Oregon Sustainability Center

building partnerships : advancing best practices : creating green jobs

Achieving Water Independence


Sketch of rainwater’s course through the OSC. Courtesy GBD.

“A Living Building is water independent.”

So says the Living Building Challenge (LBC), and so will be the Oregon Sustainability Center, employing water conservation measures that will complement a comprehensive rainwater collection system and an on-site sanitary wastewater treatment system, the Living Machine.

As with energy, water in the built environment is an ecological issue that demands significant attention from all new design. The LBC explains:

“Scarcity of clean potable water is quickly becoming a serious issue in many countries around the world. Most regions of the United States and Canada have avoided the majority of these limitations and problems to-date due to the presence of abundant fresh water, but highly unsustainable water use patterns and the continued draw-down of major aquifers portent significant problems ahead…

“The Living Building Challenge envisions a future whereby all buildings are designed to harvest sufficient water to meet the needs of occupants, while respecting the natural hydrology of the site, the water needs of neighbors and the ecosystem it inhabits. Indeed, water can be used and purified and then used again.”

Green Wall-source inhabitat-com

Example of a green wall, one potential stop for storm water on its path through a living building. Courtesy inhabitat.com.

With this in mind, the LBC has defined the following prerequisites for a Living Building’s water strategy:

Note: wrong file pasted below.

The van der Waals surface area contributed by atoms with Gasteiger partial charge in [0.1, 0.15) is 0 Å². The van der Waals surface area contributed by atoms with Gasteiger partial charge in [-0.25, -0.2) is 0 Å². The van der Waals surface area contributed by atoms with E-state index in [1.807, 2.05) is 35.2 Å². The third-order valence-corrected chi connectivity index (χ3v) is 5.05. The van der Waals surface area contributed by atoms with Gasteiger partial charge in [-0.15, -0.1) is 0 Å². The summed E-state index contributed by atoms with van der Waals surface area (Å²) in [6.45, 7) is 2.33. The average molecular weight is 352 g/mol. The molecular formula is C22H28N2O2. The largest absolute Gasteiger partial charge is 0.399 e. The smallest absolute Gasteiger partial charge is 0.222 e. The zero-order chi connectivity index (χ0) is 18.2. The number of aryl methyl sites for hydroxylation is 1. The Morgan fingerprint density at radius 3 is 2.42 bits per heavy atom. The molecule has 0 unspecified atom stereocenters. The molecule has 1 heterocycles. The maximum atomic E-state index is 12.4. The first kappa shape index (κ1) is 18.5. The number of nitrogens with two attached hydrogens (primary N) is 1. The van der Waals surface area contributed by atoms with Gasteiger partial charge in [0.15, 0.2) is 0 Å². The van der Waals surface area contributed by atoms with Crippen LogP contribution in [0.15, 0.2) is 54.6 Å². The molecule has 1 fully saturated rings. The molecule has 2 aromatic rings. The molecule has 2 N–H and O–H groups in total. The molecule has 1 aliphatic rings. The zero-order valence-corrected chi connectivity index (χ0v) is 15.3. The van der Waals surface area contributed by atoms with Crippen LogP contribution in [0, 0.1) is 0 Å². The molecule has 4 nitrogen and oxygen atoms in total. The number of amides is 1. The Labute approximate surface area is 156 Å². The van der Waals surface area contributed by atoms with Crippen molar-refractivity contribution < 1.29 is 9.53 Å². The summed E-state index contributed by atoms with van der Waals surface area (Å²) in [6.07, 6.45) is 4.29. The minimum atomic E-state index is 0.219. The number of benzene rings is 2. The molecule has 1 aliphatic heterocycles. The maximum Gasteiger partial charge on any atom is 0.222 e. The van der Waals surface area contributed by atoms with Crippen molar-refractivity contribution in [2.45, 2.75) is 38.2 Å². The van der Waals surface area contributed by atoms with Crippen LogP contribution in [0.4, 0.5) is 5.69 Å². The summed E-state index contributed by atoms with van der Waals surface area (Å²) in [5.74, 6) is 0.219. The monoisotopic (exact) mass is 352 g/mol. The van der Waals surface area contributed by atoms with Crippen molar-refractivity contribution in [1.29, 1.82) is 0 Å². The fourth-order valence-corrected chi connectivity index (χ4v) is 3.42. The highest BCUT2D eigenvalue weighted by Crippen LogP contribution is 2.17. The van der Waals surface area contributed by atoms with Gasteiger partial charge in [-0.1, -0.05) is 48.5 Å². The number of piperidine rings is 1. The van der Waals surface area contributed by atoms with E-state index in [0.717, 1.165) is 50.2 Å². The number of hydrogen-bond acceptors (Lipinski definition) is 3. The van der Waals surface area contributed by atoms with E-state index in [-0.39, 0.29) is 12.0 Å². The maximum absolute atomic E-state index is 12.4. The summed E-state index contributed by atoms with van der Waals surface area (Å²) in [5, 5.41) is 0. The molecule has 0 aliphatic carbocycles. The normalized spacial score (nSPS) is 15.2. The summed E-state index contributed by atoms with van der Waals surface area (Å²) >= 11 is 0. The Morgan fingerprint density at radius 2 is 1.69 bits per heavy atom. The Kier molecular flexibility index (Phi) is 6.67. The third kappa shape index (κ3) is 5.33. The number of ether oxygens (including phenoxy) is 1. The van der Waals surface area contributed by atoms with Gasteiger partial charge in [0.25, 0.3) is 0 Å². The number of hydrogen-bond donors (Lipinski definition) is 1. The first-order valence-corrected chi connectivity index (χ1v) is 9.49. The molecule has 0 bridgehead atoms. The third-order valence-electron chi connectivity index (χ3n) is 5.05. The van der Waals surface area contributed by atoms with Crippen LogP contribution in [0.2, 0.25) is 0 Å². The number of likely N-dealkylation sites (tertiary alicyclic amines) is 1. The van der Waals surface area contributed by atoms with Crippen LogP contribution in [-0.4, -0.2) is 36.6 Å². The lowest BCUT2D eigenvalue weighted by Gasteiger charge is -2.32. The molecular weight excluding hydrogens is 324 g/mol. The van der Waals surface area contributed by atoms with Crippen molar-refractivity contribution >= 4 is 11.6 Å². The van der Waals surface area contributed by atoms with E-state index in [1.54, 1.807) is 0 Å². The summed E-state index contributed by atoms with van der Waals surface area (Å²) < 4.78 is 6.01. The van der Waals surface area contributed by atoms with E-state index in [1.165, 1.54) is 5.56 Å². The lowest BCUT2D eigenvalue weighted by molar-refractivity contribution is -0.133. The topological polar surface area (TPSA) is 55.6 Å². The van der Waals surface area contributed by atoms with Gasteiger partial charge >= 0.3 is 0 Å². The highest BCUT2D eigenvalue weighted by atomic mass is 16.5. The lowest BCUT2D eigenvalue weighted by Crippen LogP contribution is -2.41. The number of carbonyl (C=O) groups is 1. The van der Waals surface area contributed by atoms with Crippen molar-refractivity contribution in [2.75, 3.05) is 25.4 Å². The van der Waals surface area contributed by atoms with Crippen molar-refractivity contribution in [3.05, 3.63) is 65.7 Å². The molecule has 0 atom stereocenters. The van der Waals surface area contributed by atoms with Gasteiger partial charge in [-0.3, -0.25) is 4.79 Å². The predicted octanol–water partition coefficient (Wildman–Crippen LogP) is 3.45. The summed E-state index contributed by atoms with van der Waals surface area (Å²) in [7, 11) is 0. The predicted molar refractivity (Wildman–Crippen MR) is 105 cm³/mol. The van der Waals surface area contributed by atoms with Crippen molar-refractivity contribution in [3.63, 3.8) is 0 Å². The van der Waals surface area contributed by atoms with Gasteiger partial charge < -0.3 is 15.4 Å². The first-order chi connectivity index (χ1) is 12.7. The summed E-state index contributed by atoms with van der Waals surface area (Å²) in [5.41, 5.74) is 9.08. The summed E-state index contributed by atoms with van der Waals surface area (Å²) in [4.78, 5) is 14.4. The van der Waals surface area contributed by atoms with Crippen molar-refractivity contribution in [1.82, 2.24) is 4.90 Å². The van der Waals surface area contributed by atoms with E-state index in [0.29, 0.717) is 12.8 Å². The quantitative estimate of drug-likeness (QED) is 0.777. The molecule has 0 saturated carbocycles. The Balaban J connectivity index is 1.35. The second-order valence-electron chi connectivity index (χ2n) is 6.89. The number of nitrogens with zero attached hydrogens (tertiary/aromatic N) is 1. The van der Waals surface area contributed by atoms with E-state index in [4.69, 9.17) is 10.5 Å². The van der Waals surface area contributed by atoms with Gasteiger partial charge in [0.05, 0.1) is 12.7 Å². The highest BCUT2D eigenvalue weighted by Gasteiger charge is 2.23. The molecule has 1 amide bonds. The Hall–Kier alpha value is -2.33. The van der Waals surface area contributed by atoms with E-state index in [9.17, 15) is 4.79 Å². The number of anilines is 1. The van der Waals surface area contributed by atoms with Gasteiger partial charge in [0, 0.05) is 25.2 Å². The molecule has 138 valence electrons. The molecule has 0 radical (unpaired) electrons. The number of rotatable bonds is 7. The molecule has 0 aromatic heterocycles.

• Prerequisite 10 – Net Zero Water 100% of occupants’ water use must come from captured precipitation or closed loop water systems that account for downstream ecosystem impacts and that are appropriately purified without the use of chemicals.
  • Prerequisite 11 – Sustainable Water Discharge 100% of storm water and building water discharge must be managed on-site and integrated into a comprehensive system to feed the project’s demands.

Mt-Tabor-source-Kevin Robert Perry

Storm water flowing into a bioswale near Mt. Tabor (click to enlarge). Photo courtesy Kevin Robert Perry.

Given the rainy climate of the Pacific Northwest, water issues are of particular interest around here. According to the City of Portland’s Bureau of Environmental Services, it rains an average of 37 inches in Portland per year. This yields roughly 10 billion gallons of storm water runoff, the volume and speed of which leads to flooding, erosion, natural habitat destruction, and, potentially, combined sewer overflows (CSOs).

Such an abundance of rain feeds the regional misconception that water conservation issues are of a lesser concern, yet as the LBC points out, a lack of regard for water use today, coupled with the mistreatment of the water that does get used, is foreshadowing a significant environmental crisis just around the bend.

This challenge has driven the OSC team to commit to strategies to achieve net zero water that will in fact move the project much further, toward a goal of hydro equity, giving back to its local ecosystem clean water that it does not need.


The Oregon Road Map for Achieving Water Independence in Buildings (click to enlarge). This study was prepared by a team from Gerding Edlen Development, Central City Concern, SERA, and Interface Engineering, with funding by the Bullitt Foundation, Cascadia GBC, Enterprise Community Partners, and Portland Development Commission. You can find the complete report here.

Similar to the building’s strategy for net zero energy, the design team added water conservation measures first, incorporating into the basis of design the lowest flow fixtures available on the market today, most of which will be equipped with optical sensors.